A line of fine, starchy men’s dress shirts might be mistaken for Big Ten booty shorts, at least according to a British judge who ruled in a branding dispute between Victoria’s Secret and Thomas Pink.
The problem, according to the ruling, is that Victoria’s Secret Pink brand for college women treads too closely to the name of the London-based retailer known for $350 men’s shirts. The outcome gives a boost to homegrown business at the expense of L Brands (LB), an Ohio-based retail giant. Conspiracy theorists might even label it a bit of intellectual-property protectionism and a nice jolt of publicity for Thomas Pink.
But the judge, Colin Birss, has an established flair for controversial trademark rulings. He famously decided Samsung wasn’t copying Apple’s iPad because the Korean company’s tablets weren’t nearly as “cool.” (If “cool” were grounds enough for legal protection, half the retailers in the world would still be flooding money into Steve McQueen’s estate.)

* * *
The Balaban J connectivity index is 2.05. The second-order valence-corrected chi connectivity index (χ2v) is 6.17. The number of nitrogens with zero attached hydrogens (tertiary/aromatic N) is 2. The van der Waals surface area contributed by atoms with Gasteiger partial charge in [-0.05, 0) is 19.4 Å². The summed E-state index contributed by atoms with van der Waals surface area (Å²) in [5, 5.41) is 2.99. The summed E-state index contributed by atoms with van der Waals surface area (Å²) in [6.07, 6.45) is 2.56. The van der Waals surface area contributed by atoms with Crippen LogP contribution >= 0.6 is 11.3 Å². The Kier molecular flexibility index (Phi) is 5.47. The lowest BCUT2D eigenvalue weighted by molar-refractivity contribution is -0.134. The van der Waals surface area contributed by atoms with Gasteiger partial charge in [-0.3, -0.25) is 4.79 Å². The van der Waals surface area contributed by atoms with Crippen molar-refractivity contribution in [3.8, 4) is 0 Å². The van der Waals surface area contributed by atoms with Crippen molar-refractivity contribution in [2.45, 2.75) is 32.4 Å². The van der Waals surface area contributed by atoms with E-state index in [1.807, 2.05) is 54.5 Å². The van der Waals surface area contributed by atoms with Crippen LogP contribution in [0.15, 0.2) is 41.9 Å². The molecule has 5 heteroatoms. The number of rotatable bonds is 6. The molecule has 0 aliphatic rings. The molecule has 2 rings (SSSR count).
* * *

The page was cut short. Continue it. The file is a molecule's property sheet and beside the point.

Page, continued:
Birss had an explanation ready for his pink preference. “Consumers are likely to enter one of the claimant’s shops looking for lingerie,” he wrote, “and be surprised and disappointed when they find they have made a mistake.”
First of all, Birss has an incorrect interpretation of what a woman can do with a man’s shirt. But we can see where the confusion may lie. Here are some skivvies from Thomas Pink along with a pair from Victoria’s Secret Pink:
Courtesy Pink and Victoria's Secret
Here’s the British retailer’s floral arrangement and a version from the other pink:
Perhaps more confusing to Birss, Thomas Pink also makes women’s clothes these days. There’s this saucy number on the left dubbed the Amelia Dress. Easily confused with the L Brands version of business wear, which is to say yoga wear.
Of course, there’s a little bit more to the legal catfight than frilly ties and business panties. Thomas Pink is owned by LVMH, a giant fashion house with a bevy of womenswear labels that would love to pick up some market share from L Brands.